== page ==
Search
Close this search box.

Field Note- Summer 2023

By Nina Balagula

As both an art and science, wildlife tracking skills are honed through experience and often benefit from a familiarity with each of the species that play a role in forming the ecological communities in a local region. As part of my Wildlife Identification and Sampling course at UMass Amherst this spring semester, I focused on strengthening my skills in wildlife identification through an intimate exploration of almost 100 northeastern wildlife species. From skull morphology to track pattern to song spectrogram, we focused on the physical characteristics of wildlife identification while also considering how the ecology and behavior of an organism may influence where and how we detect these animals in the environment. To truly understand each species, I knew that rote memorization of scientific names and fact would not align with my learning style. By putting pen to paper, I found that I was able to associate a wildlife species more effectively with its key identifying characteristics whether that meant noticing the almost human-like print of Procyon lotor (Raccoon) or the incredibly long rostrum (snout) of Alces alces (Moose).

Sketch by Nina Balagula. Photo citation: “Raccoon | State of Tennessee, Wildlife Resources Agency.” TN.gov, https://www.tn.gov/twra/wildlife/mammals/medium/raccoon.html

Drawing of a typical face mask as well as front and hind tracks of the Common Raccoon (Procyon lotor). Also included in this entry are some of the key ecological and behavioral traits that can aid in track identification.

When beginning an entry in my field notebook or sketchbook, my process begins with first writing down all the general information on the species such as relative body size, overall color, distinguishing features, or markings, as well as preferred habitat types, diet, mating structure, degree of territoriality, etc. After learning about the species, I look up references of skulls in online databases, such as Digimorph or Sketchfab, and find any distinguishing features that stand out to me, and then make note of it.

Skull rendering of Virginia Opossum (Didelphis virginiana). Note the large sagittal crest (outlined in orange) which enables the relatively powerful bite force of North America’s only marsupial species although they are much more likely to play dead! Sketch by Nina Balagula.

Usually when I start drawing, it’s always nice to have a show or some music playing in the background just to keep everything light-hearted and fun. Then I proceed to mark up the skull drawings with key details in colored inks just to make sure I don’t miss it, like the sail-like sagittal crest of opossums, or the slender shape of the long-tailed weasel’s skull to aid in entering tight crevices and burrows of their prey. For the bird species, I made sure to include images of the birds’ bodies with and without their wings spread out. This ensures that if I do come across such a bird in nature as it is flying, I can make out the patterns and wing shapes to make an accurate identification of the species. Along with that, I included sound visualizations or spectrograms of bird songs and calls so that the viewer can interpret if the bird is extremely variable in their songs, or if the species tends to be more redundant or monotone.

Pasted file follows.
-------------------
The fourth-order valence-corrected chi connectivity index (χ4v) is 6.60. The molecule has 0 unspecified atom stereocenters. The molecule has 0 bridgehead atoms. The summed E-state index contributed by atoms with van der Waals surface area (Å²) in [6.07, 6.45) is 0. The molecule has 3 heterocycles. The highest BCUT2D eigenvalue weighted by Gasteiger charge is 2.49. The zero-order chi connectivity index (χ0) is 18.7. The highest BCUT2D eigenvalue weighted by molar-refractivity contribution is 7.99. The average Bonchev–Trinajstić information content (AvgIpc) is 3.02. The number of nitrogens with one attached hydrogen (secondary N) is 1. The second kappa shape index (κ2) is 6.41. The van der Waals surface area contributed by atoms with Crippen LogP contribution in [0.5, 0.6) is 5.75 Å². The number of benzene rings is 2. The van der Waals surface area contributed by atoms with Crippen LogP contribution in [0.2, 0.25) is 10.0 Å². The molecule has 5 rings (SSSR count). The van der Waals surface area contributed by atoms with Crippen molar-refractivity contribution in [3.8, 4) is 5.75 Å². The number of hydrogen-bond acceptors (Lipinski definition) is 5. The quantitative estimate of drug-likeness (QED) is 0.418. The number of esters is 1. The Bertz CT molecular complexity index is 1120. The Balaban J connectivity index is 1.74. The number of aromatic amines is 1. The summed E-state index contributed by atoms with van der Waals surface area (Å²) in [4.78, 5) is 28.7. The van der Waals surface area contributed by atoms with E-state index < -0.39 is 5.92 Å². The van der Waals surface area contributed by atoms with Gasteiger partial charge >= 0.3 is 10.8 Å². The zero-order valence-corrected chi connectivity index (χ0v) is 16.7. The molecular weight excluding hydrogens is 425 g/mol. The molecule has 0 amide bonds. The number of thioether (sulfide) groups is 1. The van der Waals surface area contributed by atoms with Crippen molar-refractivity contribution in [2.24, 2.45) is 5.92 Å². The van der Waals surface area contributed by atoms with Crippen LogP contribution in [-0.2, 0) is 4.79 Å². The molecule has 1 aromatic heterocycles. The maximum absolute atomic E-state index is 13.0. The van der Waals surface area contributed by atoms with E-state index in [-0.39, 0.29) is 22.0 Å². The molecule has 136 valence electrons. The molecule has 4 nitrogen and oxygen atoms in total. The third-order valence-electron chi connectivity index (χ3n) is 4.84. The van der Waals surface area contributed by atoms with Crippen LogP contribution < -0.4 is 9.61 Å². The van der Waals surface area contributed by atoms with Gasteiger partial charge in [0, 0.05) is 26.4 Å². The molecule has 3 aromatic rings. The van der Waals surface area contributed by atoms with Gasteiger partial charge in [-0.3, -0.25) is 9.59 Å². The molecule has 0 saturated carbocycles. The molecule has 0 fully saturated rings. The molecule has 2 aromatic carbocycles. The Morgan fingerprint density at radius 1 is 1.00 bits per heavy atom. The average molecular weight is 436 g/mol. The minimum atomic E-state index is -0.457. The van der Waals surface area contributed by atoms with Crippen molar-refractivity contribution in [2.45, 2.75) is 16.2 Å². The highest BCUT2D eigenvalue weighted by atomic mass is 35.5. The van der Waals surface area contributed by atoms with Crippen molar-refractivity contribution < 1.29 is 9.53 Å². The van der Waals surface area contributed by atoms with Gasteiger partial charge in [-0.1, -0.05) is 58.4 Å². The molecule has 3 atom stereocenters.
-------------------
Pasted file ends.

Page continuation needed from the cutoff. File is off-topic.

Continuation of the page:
Skull rendering and photographs of gait pattern and scat for River Otter (Lontra canadensis). Sketch by Nina Balagula Scat photo citation: “File:North American River Otter (Lontra canadensis) Feces – Killarney, Ontario 01.jpg.” Wikimedia Commons. 12 Oct 2020, 03:53 UTC. 1 Jul 2023, 11:38 https://commons.wikimedia.org/w/index.php?title=File:North_American_River_Otter_(Lontra_canadensis)_Feces_-_Killarney,_Ontario_01.jpg&oldid=487403973. Track photo citation: “River Otter Tracks – Wildlife Illinois.” Wildlife Illinois, https://www.wildlifeillinois.org/gallery/animal-sign/tracks/river-otter-tracks/
Comparison of identifying characteristics, ecological traits of the Eastern Bluebird (on left, Sialia sialis) and Red-breasted nuthatch (on right, Sitta canadensis). Song spectrograms can be viewed at the Cornell Lab of Ornithology, Macaulay Library

Even if it means having graphite smudges on your hands or having your fingers stuck together after gluing down photos into your notebook, creating these connections, and breaking the rules on conventional studying is what makes learning possible and even fun. And the best part? Sketching does not mean being confined behind the desk, but one can sketch outdoors!

When observing wildlife in nature, taking photos and rough sketching immediately into a pocket-sized journal creates a deeper understanding beyond textbooks. It allows one to personalize their connections in studying wildlife. The next time you are cramming for an exam or need to prepare a project, don’t let your learning journey feel mundane and unsatisfying, but rather personalize it with just a bit of color and doodling.

Article/Field notebook copyright 2023 Nina Balagula all rights reserved

 Nina Balagula is an undergraduate student at UMass Amherst majoring in Natural Resources Conservation with a concentration in Fish Ecology and Conservation. In addition, she also participates in the Five Colleges Consortium’s certification program for Coastal & Marine Sciences. Ever since she can remember, she has always had a passion for both drawing and learning as much as she can about wildlife. As someone who grew up in both Florida and Massachusetts, Nina was constantly enamored with what she could find outside in nature, and this sparked her curiosity to study wildlife ecology and conservation. If not working indoors and studying, one can most certainly find Nina exploring in the woods, taking many pictures of what is to be found and drawing what she finds to be fascinating. And that is just what she did with this sketchbook that she is very proud to share with all who come across it!

Skip to content